A while ago one of the luminaries at the Guardian suggested that maintaining a large personal library was a mark of the "smug middle class."
Those of us who keep large book collections at home are indeed often asked why we do it. Well, here's a great example:
Roald Dahl's children's books are being rewritten to remove language deemed offensive by the publisher Puffin.
Puffin has hired sensitivity readers to rewrite chunks of the author's text to make sure the books "can continue to be enjoyed by all today", resulting in extensive changes across Dahl's work.
Edits have been made to descriptions of characters' physical appearances. The word "fat" has been cut from every new edition of relevant books, while the word "ugly" has also been culled, the Daily Telegraph reported.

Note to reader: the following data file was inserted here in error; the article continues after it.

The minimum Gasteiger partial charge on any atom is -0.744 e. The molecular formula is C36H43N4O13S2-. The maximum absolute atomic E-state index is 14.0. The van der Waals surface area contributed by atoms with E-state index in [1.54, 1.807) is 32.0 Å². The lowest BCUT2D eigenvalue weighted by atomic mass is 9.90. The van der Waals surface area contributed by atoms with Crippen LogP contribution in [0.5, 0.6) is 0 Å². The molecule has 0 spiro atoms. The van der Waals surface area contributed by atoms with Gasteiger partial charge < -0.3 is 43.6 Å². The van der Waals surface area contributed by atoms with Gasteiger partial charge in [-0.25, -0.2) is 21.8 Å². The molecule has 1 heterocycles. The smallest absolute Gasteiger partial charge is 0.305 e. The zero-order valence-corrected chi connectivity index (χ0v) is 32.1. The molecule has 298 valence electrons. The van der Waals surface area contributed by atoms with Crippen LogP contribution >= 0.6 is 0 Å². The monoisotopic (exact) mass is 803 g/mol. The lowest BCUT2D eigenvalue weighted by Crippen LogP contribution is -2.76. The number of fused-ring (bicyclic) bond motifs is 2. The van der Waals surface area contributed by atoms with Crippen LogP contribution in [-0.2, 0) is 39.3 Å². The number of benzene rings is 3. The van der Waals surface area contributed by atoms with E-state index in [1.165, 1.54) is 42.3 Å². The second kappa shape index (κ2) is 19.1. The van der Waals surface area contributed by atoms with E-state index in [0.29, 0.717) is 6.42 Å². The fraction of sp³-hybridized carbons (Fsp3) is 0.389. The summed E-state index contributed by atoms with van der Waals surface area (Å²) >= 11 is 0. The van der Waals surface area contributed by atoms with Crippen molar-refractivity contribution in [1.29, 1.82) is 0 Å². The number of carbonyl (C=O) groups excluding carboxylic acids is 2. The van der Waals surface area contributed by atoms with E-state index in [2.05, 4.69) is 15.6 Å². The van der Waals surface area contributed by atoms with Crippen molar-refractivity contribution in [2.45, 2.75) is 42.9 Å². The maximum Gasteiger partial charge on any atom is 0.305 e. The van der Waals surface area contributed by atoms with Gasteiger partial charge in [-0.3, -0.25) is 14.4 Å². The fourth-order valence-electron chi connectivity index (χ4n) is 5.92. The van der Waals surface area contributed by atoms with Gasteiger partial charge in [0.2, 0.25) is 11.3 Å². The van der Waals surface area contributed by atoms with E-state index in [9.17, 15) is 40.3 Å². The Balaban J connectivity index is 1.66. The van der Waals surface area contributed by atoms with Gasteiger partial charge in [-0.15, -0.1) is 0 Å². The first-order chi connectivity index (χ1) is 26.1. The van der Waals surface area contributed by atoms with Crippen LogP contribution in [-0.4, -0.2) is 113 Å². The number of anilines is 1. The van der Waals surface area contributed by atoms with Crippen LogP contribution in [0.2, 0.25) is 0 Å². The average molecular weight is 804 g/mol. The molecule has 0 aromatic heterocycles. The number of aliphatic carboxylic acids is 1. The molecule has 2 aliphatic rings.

Pretty disgraceful stuff here. Roald Dahl wrote these books. He chose those words. The idea that they should be censored because some audiences are too sensitive to read them is just absurd.
If you don't like the book, don't read the book. Problem solved.
In eras of mass censorship and overzealous ideology, books are often the first thing to go. Books are perfect mass mediums for the transmission of knowledge, which is why they're so often targets of censors and busybodies and dictators.